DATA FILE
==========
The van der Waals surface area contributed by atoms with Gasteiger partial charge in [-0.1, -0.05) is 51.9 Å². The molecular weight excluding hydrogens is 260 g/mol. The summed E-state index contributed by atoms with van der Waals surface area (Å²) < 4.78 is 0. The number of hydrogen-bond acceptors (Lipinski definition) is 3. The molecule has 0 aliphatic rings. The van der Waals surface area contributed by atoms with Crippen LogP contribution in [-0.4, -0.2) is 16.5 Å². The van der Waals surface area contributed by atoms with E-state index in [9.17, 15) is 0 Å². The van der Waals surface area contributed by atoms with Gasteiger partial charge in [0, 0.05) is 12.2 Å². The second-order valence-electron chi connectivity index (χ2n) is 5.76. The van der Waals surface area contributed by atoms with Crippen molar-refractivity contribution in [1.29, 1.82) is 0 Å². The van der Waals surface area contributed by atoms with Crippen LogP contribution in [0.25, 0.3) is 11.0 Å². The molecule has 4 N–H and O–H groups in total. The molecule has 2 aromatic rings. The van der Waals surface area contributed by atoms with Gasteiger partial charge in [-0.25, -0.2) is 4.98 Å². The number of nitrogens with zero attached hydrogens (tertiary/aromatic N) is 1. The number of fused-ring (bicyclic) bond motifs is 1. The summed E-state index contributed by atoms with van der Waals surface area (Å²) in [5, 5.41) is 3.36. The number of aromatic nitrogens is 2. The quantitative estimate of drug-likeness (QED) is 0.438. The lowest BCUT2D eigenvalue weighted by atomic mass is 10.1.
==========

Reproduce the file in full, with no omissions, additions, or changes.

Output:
The van der Waals surface area contributed by atoms with Gasteiger partial charge in [-0.1, -0.05) is 51.9 Å². The molecular weight excluding hydrogens is 260 g/mol. The summed E-state index contributed by atoms with van der Waals surface area (Å²) < 4.78 is 0. The number of hydrogen-bond acceptors (Lipinski definition) is 3. The molecule has 0 aliphatic rings. The van der Waals surface area contributed by atoms with Crippen LogP contribution in [-0.4, -0.2) is 16.5 Å². The van der Waals surface area contributed by atoms with E-state index in [9.17, 15) is 0 Å². The van der Waals surface area contributed by atoms with Gasteiger partial charge in [0, 0.05) is 12.2 Å². The second-order valence-electron chi connectivity index (χ2n) is 5.76. The van der Waals surface area contributed by atoms with Crippen molar-refractivity contribution in [1.29, 1.82) is 0 Å². The van der Waals surface area contributed by atoms with Crippen LogP contribution in [0.25, 0.3) is 11.0 Å². The molecule has 4 N–H and O–H groups in total. The molecule has 2 aromatic rings. The van der Waals surface area contributed by atoms with Gasteiger partial charge in [-0.25, -0.2) is 4.98 Å². The number of nitrogens with zero attached hydrogens (tertiary/aromatic N) is 1. The number of fused-ring (bicyclic) bond motifs is 1. The summed E-state index contributed by atoms with van der Waals surface area (Å²) in [5, 5.41) is 3.36. The number of aromatic nitrogens is 2. The quantitative estimate of drug-likeness (QED) is 0.438. The lowest BCUT2D eigenvalue weighted by atomic mass is 10.1.